Has the EU got a “Plan B“?

christofias-talatI’ve read a great deal about the reunification talks in Cyprus and I hear lots of discussions between expats and locals on the subject and somehow their seems to be no relation between the two. On the one hand the press seems to be saying everything is OK and the two “presidents” have agreed some things; mostly the precise details are not given except when they are of a very trivial nature. For example, “when reunification comes, all town names will have the Turkish as well as the Greek name .” Fine what they forget to mention is that no agreement has been reached on which name comes first, but that’s another battle. The gossip locally is of a completely different tone. There’s no progress no agreement, acrimony and distrust.

I’m not one to get on my high horse about trivia, or for that matter to be pedantic about job titles,  for example, but when I read about the massive “affronts” that each side is apparently inflicting on the other, I begin to wonder if I’m in the lunatic asylum.

As the talks were supposed to resume at the beginning of September, Christofias pulled out at the last minute due to the “harassment of Pilgrims” travelling to Mavi Kösk. This made great headlines in the south. “The evil oppressors inhibiting our righteous religious freedoms”. The resumption of talks took place on 10th September where the question was mooted that 550 “pilgrims” may have been ultra-nationalists and fanatics, who deliberately refused to allow their documents to be checked, just to provoke such an incident. The question, as far as I know was not answered, but the furore in the press died down as fast as it happened. On the 14th September in “Politis” the problem was officially declared as “no problem”.

Another headlined point of agreement is a rotating presidency (if reunification happens). The president will be elected by a senate and not the people. The Newspaper Philelefteros reported that “ the Turkish side is often  negotiating with a logic which doesn’t posses the flexibility of understanding that the problem requires.”

Dr Dervis Eroglu (North Cyprus’s Prime Minister) declared in the meantime the  latest opinion poll (source not specified) which gives the following picture:

77% of Cypriot Turks feel a two state solution is the best.

50.1% would prefer it if the two states were totally independent of each other.

17.4%  (in spite of the continuing tug of war between the two parties) still believe in a federal solution, which Talat and Christofias are purportedly trying to achieve.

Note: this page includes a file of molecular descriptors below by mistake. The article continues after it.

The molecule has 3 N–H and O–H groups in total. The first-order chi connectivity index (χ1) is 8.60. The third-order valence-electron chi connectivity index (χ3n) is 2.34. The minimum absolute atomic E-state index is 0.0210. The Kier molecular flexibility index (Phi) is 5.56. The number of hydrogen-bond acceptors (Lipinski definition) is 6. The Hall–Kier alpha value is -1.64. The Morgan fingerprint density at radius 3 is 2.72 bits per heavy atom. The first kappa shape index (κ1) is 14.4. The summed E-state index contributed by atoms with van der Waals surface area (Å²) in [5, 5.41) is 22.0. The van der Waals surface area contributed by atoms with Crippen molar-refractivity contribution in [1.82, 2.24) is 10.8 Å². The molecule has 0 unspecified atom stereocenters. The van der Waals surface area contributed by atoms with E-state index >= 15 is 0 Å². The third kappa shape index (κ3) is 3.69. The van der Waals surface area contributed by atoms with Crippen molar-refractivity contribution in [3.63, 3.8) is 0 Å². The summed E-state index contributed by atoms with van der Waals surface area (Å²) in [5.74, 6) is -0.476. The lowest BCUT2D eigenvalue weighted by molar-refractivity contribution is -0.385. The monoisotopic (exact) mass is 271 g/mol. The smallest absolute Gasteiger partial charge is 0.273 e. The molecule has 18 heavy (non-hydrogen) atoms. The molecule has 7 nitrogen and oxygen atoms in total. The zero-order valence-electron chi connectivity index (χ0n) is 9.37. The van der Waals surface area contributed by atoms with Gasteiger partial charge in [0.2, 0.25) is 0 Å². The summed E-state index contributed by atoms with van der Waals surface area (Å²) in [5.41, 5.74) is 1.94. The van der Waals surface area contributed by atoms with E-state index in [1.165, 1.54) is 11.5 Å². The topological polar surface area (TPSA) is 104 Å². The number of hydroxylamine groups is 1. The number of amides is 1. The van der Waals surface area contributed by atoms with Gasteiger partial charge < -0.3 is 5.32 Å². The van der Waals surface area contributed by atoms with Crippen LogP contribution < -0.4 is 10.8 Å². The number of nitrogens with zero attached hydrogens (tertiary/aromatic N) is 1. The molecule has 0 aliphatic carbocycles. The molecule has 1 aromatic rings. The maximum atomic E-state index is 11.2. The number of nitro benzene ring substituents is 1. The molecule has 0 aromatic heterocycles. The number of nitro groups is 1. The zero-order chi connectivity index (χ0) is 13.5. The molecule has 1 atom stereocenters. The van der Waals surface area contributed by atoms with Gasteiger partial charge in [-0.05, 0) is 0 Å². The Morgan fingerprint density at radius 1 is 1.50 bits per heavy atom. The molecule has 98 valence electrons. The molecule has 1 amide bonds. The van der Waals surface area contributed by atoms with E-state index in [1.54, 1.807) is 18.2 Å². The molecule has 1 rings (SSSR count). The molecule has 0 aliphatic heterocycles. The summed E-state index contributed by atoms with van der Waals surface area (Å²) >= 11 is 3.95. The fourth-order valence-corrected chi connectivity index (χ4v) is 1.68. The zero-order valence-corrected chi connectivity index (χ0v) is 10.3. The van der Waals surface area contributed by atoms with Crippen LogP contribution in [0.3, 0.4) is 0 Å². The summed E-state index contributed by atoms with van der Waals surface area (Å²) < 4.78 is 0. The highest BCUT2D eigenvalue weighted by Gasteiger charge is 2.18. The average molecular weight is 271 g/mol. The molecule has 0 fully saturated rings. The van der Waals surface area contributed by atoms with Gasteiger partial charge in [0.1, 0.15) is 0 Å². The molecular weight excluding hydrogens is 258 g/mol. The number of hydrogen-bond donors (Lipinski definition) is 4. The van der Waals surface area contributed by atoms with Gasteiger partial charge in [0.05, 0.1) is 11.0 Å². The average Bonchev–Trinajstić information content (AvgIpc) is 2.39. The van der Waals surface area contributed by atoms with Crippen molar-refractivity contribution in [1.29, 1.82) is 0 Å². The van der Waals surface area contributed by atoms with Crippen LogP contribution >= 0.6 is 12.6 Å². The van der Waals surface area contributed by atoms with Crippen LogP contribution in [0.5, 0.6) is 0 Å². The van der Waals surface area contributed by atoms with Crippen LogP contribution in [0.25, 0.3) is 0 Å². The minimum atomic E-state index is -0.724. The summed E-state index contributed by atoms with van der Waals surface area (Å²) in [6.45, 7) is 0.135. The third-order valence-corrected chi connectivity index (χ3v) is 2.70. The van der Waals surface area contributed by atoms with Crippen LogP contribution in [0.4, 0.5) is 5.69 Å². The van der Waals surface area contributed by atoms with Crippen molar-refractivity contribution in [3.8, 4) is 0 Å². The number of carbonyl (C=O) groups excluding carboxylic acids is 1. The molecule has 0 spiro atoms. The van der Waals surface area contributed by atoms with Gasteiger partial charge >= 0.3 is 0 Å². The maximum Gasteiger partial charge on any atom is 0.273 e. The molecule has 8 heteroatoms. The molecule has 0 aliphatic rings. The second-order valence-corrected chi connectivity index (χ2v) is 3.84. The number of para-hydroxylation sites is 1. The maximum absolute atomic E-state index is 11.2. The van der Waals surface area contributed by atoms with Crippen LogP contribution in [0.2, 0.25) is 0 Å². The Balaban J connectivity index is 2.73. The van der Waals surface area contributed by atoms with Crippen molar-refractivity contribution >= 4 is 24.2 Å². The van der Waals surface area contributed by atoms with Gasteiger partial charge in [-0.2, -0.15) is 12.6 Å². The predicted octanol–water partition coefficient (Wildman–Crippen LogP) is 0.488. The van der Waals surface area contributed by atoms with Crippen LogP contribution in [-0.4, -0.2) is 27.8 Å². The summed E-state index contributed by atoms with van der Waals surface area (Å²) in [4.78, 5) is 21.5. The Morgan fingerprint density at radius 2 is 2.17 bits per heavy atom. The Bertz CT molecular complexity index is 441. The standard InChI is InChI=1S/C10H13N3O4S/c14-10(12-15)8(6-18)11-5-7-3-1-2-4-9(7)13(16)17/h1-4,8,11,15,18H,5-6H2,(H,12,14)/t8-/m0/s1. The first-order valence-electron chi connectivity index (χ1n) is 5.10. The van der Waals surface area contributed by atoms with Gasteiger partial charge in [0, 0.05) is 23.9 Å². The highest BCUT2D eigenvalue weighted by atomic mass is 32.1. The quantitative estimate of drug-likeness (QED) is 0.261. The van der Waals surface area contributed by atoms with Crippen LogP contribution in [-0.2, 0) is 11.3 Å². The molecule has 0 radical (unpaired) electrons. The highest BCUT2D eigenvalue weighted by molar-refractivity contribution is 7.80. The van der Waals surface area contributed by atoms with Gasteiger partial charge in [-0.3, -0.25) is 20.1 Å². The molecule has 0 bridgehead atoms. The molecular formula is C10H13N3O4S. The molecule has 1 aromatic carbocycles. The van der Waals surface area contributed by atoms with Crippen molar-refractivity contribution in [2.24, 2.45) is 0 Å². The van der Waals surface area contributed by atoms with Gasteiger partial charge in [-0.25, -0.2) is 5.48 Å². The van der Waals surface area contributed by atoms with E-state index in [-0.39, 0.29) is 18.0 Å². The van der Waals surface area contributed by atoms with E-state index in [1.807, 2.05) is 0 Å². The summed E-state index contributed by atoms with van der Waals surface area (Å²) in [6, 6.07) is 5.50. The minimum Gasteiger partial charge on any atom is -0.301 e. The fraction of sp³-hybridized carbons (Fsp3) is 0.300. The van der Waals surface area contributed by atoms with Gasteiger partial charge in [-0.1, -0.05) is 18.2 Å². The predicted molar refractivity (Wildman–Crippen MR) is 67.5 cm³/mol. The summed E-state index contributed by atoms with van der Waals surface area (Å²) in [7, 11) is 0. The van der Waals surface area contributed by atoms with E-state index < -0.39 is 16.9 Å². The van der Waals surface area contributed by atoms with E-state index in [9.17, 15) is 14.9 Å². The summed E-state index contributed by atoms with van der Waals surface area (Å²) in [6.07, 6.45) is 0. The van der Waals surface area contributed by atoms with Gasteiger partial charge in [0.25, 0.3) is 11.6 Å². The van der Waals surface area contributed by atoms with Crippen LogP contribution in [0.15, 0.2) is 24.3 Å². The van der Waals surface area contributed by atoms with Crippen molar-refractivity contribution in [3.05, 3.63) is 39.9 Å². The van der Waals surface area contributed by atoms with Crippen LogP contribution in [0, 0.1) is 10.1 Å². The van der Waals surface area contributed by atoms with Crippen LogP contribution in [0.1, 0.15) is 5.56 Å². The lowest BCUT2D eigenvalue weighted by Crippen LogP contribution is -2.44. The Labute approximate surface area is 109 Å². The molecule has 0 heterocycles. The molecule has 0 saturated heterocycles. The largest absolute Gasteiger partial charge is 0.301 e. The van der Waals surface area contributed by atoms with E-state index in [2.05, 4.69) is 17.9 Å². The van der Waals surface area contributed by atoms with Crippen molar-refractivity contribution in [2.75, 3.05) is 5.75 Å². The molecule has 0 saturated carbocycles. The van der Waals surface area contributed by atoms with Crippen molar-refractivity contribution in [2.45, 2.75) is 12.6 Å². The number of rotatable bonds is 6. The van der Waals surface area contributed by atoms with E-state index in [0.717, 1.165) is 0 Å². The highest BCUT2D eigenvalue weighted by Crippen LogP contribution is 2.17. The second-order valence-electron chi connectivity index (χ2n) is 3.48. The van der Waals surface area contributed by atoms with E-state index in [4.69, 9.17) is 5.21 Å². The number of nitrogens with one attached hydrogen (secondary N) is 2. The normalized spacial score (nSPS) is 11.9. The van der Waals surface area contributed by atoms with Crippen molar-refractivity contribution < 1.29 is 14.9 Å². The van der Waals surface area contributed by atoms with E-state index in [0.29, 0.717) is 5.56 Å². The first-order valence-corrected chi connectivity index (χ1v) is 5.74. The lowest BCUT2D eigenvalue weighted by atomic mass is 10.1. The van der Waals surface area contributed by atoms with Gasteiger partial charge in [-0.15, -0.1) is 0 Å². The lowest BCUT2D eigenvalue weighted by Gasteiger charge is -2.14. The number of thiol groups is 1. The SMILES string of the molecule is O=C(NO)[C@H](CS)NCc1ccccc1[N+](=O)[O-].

Objectively the goal of both sides singing the same national anthem is still miles away. Both parties are content to snipe and lay stones in each others’ pathway.

As such the RoC Government saw fit to exert pressure on the Lebanese and Syrian Governments regarding the ferry services from Famagusta. Is this helpful? Or is the south just trying to tell the world they are not interested in any progress. This course of action may have been to placate the members of the ruling coalition (EKEL, DIKO and EDEK) which also by all reports is fraying at the seams and is suffering from continual internal bickering.

Recent events such as the xenophobic police raids in Nicosia, and the emergence of “Cyprus is Greek” banners at aNicosia football stadium during the APOEL v Chelsea match, all give the impression that only lip service is being paid to the reunification issue. As far as any sort of compromise is concerned the RoC seem only to be willing to accept these compromises from one side (guess which) and in the meantime the tone from the south becomes increasingly more bellicose.

On September 17th, during the 42nd round of talks, the official communiqué  read, “the suggestions of both sides for in respect of power sharing and government were  discussed and evaluated,” whatever that means. Talat said after the meeting he wanted to build “a bridge”, but to where was not specified. “Everyone will think about it before the next talks on October 7th,” Christofias commented, “from then on we will meet twice weekly and will try to get some convergence”. This from a man who in New York (UN) refused to let Talat into discussions on the settlement because he didn’t have the right “rank”. Presumably not a recognised state president, but in his role as community leader, which by the way is what I see Christofias as, he could have compromised. He didn’t and an opportunity was missed. So what are they meeting for? Why is the EU on the one hand so determined to let the Cypriots find a solution, yet steadfastly refuse to offer any kind of incentives or apply pressure to get things moving. Are they worried about costs? Are they seriously considering the financial aspects? Or have they forgotten the costs in real terms of the status quo? Do I hear anybody talking about what happens if the talks do not reach any tangible agreement? Does Europe have a Plan B?

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